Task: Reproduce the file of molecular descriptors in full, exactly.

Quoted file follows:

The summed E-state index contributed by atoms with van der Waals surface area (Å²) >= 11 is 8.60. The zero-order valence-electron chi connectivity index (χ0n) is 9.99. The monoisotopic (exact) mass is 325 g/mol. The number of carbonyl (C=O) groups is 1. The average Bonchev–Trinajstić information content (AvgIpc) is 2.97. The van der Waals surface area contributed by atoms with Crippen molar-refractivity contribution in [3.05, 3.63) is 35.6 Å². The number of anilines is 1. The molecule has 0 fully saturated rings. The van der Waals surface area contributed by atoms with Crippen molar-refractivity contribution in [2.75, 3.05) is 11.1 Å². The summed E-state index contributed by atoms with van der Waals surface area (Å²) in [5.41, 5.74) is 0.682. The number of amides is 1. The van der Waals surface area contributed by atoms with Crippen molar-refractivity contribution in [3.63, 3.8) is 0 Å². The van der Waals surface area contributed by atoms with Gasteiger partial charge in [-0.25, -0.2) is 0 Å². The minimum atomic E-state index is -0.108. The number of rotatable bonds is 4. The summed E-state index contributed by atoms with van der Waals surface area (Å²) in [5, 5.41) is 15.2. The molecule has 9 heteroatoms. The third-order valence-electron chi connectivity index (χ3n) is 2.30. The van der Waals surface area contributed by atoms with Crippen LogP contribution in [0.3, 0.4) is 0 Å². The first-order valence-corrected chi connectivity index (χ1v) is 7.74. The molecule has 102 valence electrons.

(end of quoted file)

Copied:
The summed E-state index contributed by atoms with van der Waals surface area (Å²) >= 11 is 8.60. The zero-order valence-electron chi connectivity index (χ0n) is 9.99. The monoisotopic (exact) mass is 325 g/mol. The number of carbonyl (C=O) groups is 1. The average Bonchev–Trinajstić information content (AvgIpc) is 2.97. The van der Waals surface area contributed by atoms with Crippen molar-refractivity contribution in [3.05, 3.63) is 35.6 Å². The number of anilines is 1. The molecule has 0 fully saturated rings. The van der Waals surface area contributed by atoms with Crippen molar-refractivity contribution in [2.75, 3.05) is 11.1 Å². The summed E-state index contributed by atoms with van der Waals surface area (Å²) in [5.41, 5.74) is 0.682. The number of amides is 1. The van der Waals surface area contributed by atoms with Crippen molar-refractivity contribution in [3.63, 3.8) is 0 Å². The van der Waals surface area contributed by atoms with Gasteiger partial charge in [-0.25, -0.2) is 0 Å². The minimum atomic E-state index is -0.108. The number of rotatable bonds is 4. The summed E-state index contributed by atoms with van der Waals surface area (Å²) in [5, 5.41) is 15.2. The molecule has 9 heteroatoms. The third-order valence-electron chi connectivity index (χ3n) is 2.30. The van der Waals surface area contributed by atoms with Crippen LogP contribution in [0.3, 0.4) is 0 Å². The first-order valence-corrected chi connectivity index (χ1v) is 7.74. The molecule has 102 valence electrons.